Safety Tips in Belgium

  • Warnings and Dangers
    by Roadquill
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    Car towing in action
    by HORSCHECK
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    Wildplassen sign
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Most Viewed Warnings and Dangers in Belgium

  • lmkluque's Profile Photo

    Don't Drink and Drive!

    by lmkluque Updated May 19, 2012

    1.5 out of 5 starsHelpfulness

    One evening a friend and I went out for dinner and a few drinks.

    In the car on the way, he said, "Don't worry, I'm BOB."

    I didn't understand what he meant. His name wasn't Bob?

    He tried to explain what seemed to be the designated driver idea. I agreed he could be Bob--it was his car and I wasn't going to drive anyway. Later that evening the waiter served our drinks on the coaster pictured here: Then I understood about BOB.

    "HERE IS THE PARTY: BOB IS DRIVING. WE ALL HAVE A BOB IN OURSELVES."

    I never learned what the penalty was for those drunk drivers who got caught, but my guess is that it's not something to find out while on vacation!

    BOB for the men, BOBETTE for the women
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  • acommon1's Profile Photo

    No Problem

    by acommon1 Updated Aug 2, 2011

    If you fall into trouble here then you must be looking for it.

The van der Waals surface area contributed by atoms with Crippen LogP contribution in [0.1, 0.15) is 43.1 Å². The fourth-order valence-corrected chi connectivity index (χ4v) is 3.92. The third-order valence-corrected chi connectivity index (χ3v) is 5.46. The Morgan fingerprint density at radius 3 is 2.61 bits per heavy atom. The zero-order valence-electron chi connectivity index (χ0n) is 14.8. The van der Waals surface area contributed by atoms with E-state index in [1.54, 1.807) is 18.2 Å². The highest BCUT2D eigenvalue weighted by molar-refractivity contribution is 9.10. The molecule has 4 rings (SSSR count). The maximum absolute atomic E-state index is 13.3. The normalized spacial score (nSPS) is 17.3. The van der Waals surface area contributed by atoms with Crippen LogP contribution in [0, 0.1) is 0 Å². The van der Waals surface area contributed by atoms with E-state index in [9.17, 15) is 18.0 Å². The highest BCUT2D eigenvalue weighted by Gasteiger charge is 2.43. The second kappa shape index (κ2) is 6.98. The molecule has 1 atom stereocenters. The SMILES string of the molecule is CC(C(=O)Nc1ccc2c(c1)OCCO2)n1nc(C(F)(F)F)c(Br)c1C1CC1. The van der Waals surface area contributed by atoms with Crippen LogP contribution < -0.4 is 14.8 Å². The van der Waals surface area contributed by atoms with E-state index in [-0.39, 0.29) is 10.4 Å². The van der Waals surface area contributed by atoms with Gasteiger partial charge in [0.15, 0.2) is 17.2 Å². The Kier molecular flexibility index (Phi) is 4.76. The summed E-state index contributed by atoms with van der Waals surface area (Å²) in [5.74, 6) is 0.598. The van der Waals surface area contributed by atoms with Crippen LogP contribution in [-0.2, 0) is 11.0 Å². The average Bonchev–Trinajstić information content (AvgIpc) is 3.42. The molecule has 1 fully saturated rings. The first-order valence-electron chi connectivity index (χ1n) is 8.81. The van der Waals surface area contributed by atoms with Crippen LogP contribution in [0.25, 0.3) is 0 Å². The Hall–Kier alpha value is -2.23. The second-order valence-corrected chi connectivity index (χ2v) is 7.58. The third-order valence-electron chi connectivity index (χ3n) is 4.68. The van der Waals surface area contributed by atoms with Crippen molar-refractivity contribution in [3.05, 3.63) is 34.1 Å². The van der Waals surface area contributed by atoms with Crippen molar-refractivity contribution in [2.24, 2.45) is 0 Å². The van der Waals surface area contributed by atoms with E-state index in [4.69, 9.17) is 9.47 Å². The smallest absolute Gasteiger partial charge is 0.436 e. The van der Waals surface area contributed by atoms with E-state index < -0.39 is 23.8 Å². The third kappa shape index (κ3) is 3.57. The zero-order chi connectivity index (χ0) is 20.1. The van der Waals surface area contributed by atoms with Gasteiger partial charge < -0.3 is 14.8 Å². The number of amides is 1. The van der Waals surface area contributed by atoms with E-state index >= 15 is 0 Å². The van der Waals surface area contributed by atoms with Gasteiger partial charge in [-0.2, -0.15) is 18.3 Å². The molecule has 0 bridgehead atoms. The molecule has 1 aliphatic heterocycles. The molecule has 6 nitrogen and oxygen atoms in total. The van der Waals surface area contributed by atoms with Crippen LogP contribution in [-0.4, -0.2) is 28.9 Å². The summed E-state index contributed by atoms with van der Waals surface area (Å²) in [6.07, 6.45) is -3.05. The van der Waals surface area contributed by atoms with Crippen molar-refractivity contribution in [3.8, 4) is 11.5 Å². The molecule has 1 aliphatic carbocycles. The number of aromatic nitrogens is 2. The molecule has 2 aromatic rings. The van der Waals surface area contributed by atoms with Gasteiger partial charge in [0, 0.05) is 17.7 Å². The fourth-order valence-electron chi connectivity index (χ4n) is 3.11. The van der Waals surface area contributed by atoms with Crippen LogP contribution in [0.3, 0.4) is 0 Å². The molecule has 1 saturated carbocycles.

SAFE place.

    Any light hearted individual, not out to bother anyone else, can feel comfort in roaming Brussels and greater Belgium.

    Never heard a siren. What do I mean? Head out to Chicago, New York, LA, Rio, etc., you'll hear medical or law enforcement sirens screeching in the air. Well, not here in Brussels or Belgium. No when I was there, at least.

    Common sense Acommon Travel rules as to where ever you go.

    #1. Don't go where you shouldn't go.
    #2. Follow the rule of law in the country that you reside.
    #3. Adhere to the rule of law from your home country.
    #4. Respect and "pre-" read up on the culture(s).
    #5. Gain some familiarity with the country's national language prior to your trip.
    #6. Practice the local language with the locals.
    #7. If concerned with lodging then don't do what isn't familiar to you.
    #8. Eat what has been cooked.
    #9. Drink bottled water that has a seal. Open it yourself.
    #10. Know your coordinates (esp. North & South). Memorize the major cross-roads prior to taking your trip.
    #11. Have a copy or two of your Passport in a safe place (either on you personally or in an emergency place).
    #12. Go electronic (with back up paperwork) when you can.
    #13. Be reluctant to share your full plans with strangers.
    #14. Be flexible.
    #15. How you handle "it" determines whether it'll be a good event or day or not. Understand that something weird, funny, or bad might occur.
    #16. Watch your travel companions as they might just as well cause trouble by accident / unknowingly or on purpose.
    #17. International travel is not a time for pranks. (Stay away from pranksters that want to travel with you)
    #18. Just try to remember that "nothing" is for "free". (This goes for women too! Crazy partying guys should know this.)
    #19. Silently meditate as to rehearse (or re-play) plans.
    #20. Always be prepared for a back-up exit plan (... where ever you are (and check for exits)).